Vote for your Monaco Grand Prix Driver of the Weekend

2011 Monaco Grand Prix

Start, Monaco, 2011

Start, Monaco, 2011

Who was the most impressive driver throughout the Monaco Grand Prix weekend?

See below for my pick of the best drivers in the Monaco Grand Prix.

Review each driver’s race weekend in detail below and vote for who you thought was the most impressive driver.

For your consideration

Here are some of the drivers who impressed me during the Monaco Grand Prix weekend:

Sebastian Vettel – Terrific under pressure and eked out extraordinary longevity from his tyres. Both lucky and unlucky with the race stoppage and his slow pit stop.

Fernando Alonso – Tenacious as ever in a sub-par car. Gave away nothing in qualifying, quick off the line, dogged in pursuit of Vettel.

Jenson Button – Made a race of it with an unlikely strategy that came close to working.

Pastor Maldonado – Easily his best F1 performance so far, particularly impressive in qualifying and deserved points. Could have avoided the collision that put him out, though.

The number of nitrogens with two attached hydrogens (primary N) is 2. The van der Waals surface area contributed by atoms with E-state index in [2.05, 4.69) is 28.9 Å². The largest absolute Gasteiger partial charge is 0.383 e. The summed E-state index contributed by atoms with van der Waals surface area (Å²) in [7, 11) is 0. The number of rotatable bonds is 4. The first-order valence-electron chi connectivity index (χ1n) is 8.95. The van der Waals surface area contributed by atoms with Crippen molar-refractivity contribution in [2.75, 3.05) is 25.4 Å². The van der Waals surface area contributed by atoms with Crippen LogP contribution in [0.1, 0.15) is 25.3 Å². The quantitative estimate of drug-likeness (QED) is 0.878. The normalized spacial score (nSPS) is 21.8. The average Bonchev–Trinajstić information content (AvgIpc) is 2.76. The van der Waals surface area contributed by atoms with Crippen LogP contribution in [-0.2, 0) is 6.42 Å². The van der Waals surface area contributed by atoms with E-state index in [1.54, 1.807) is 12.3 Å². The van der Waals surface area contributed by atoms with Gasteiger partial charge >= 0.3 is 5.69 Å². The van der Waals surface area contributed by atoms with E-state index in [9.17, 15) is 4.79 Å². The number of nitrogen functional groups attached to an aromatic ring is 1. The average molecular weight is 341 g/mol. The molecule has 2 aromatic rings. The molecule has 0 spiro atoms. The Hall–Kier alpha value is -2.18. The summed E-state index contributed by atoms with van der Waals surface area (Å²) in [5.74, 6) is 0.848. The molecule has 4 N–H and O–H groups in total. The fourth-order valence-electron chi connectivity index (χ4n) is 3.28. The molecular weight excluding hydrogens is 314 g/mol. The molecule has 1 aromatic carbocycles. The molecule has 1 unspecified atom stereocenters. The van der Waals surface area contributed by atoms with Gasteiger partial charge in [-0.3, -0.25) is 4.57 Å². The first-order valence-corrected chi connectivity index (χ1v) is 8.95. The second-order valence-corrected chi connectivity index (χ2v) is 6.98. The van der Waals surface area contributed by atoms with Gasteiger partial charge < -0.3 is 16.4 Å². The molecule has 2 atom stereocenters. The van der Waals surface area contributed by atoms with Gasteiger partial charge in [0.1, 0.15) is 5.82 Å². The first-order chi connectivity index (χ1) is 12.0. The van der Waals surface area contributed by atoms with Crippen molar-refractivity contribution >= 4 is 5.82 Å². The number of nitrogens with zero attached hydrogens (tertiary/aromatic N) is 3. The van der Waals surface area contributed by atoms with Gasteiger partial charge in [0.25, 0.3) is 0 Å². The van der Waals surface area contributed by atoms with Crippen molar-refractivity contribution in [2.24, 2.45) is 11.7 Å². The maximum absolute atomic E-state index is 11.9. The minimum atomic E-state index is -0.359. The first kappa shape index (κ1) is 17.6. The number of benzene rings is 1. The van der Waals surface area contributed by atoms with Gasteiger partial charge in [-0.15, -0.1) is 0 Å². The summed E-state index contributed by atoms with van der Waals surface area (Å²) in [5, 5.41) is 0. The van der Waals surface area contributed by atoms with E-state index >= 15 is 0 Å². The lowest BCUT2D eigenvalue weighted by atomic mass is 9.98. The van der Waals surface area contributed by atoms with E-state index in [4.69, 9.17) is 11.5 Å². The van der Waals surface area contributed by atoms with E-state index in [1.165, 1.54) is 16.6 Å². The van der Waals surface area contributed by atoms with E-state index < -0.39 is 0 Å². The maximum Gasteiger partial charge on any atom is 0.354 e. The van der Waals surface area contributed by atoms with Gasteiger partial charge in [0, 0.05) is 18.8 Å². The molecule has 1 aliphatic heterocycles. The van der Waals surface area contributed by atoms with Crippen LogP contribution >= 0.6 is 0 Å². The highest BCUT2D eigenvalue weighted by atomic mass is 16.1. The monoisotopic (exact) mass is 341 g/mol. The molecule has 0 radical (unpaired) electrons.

Timo Glock – Justifiably pleased with a strong qualifying performance and he clung on to the Lotuses in the race until his car broke.

Compare all the drivers

Review what happened to each driver over the race weekend and compare their performances with their team mates using the links below:

Red Bull: Sebastian Vettel and Mark Webber
McLaren: Jenson Button and Lewis Hamilton
Ferrari: Fernando Alonso and Felipe Massa
Mercedes: Nico Rosberg and Michael Schumacher
Renault: Nick Heidfeld and Vitaly Petrov
Williams: Rubens Barrichello and Pastor Maldonado
Force India: Adrian Sutil and Paul di Resta
Sauber: Kamui Kobayashi and Sergio Perez
Toro Rosso: Sebastien Buemi and Jaime Alguersuari
Lotus: Jarno Trulli and Heikki Kovalainen
HRT: Narain Karthikeyan and Vitantonio Liuzzi
Virgin: Timo Glock and Jerome d’Ambrosio

Vote for your driver of the weekend

Which driver impressed you the most throughout the Monaco Grand Prix weekend? Cast your vote below and have your say in the comments.

Who was the best driver of the Monaco Grand Prix weekend?

  • Sebastian Vettel (17%)
  • Mark Webber (1%)
  • Lewis Hamilton (11%)
  • Jenson Button (33%)
  • Fernando Alonso (19%)
  • Felipe Massa (0%)
  • Michael Schumacher (1%)
  • Nico Rosberg (0%)
  • Nick Heidfeld (0%)
  • Vitaly Petrov (0%)
  • Rubens Barrichello (0%)
  • Pastor Maldonado (8%)
  • Adrian Sutil (0%)
  • Paul di Resta (0%)
  • Kamui Kobayashi (9%)